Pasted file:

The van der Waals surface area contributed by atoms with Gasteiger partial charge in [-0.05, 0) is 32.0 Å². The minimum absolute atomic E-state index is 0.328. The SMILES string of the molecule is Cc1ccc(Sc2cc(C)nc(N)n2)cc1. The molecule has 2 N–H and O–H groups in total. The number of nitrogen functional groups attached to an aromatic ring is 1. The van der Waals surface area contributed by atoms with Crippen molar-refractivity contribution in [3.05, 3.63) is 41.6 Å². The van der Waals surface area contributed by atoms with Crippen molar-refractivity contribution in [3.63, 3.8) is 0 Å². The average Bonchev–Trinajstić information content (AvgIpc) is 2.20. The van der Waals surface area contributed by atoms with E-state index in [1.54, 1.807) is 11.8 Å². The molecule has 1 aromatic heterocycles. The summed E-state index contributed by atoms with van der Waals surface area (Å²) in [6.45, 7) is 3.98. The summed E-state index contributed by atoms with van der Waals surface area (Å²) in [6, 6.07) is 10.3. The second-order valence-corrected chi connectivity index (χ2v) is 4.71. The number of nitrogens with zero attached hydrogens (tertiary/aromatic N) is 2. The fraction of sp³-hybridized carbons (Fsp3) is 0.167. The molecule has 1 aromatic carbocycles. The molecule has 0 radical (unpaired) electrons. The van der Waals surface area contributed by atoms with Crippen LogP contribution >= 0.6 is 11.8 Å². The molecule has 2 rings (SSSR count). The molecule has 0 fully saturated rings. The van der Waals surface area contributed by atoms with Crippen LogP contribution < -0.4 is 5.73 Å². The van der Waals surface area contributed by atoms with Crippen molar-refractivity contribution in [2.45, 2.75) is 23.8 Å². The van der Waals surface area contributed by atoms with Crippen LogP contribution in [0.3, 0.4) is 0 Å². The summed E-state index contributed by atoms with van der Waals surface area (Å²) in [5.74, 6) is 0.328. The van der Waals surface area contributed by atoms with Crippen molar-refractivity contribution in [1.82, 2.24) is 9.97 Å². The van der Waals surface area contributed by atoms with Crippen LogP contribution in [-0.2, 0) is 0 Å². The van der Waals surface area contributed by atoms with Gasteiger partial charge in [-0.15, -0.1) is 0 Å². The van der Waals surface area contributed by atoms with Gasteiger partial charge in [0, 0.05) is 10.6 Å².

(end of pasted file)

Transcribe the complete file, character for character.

The van der Waals surface area contributed by atoms with Gasteiger partial charge in [-0.05, 0) is 32.0 Å². The minimum absolute atomic E-state index is 0.328. The SMILES string of the molecule is Cc1ccc(Sc2cc(C)nc(N)n2)cc1. The molecule has 2 N–H and O–H groups in total. The number of nitrogen functional groups attached to an aromatic ring is 1. The van der Waals surface area contributed by atoms with Crippen molar-refractivity contribution in [3.05, 3.63) is 41.6 Å². The van der Waals surface area contributed by atoms with Crippen molar-refractivity contribution in [3.63, 3.8) is 0 Å². The average Bonchev–Trinajstić information content (AvgIpc) is 2.20. The van der Waals surface area contributed by atoms with E-state index in [1.54, 1.807) is 11.8 Å². The molecule has 1 aromatic heterocycles. The summed E-state index contributed by atoms with van der Waals surface area (Å²) in [6.45, 7) is 3.98. The summed E-state index contributed by atoms with van der Waals surface area (Å²) in [6, 6.07) is 10.3. The second-order valence-corrected chi connectivity index (χ2v) is 4.71. The number of nitrogens with zero attached hydrogens (tertiary/aromatic N) is 2. The fraction of sp³-hybridized carbons (Fsp3) is 0.167. The molecule has 1 aromatic carbocycles. The molecule has 0 radical (unpaired) electrons. The van der Waals surface area contributed by atoms with Crippen LogP contribution >= 0.6 is 11.8 Å². The molecule has 2 rings (SSSR count). The molecule has 0 fully saturated rings. The van der Waals surface area contributed by atoms with Crippen LogP contribution < -0.4 is 5.73 Å². The van der Waals surface area contributed by atoms with Crippen molar-refractivity contribution in [2.45, 2.75) is 23.8 Å². The van der Waals surface area contributed by atoms with Crippen LogP contribution in [0.3, 0.4) is 0 Å². The summed E-state index contributed by atoms with van der Waals surface area (Å²) in [5.74, 6) is 0.328. The van der Waals surface area contributed by atoms with Crippen molar-refractivity contribution in [1.82, 2.24) is 9.97 Å². The van der Waals surface area contributed by atoms with Crippen LogP contribution in [-0.2, 0) is 0 Å². The van der Waals surface area contributed by atoms with Gasteiger partial charge in [-0.15, -0.1) is 0 Å². The van der Waals surface area contributed by atoms with Gasteiger partial charge in [0, 0.05) is 10.6 Å².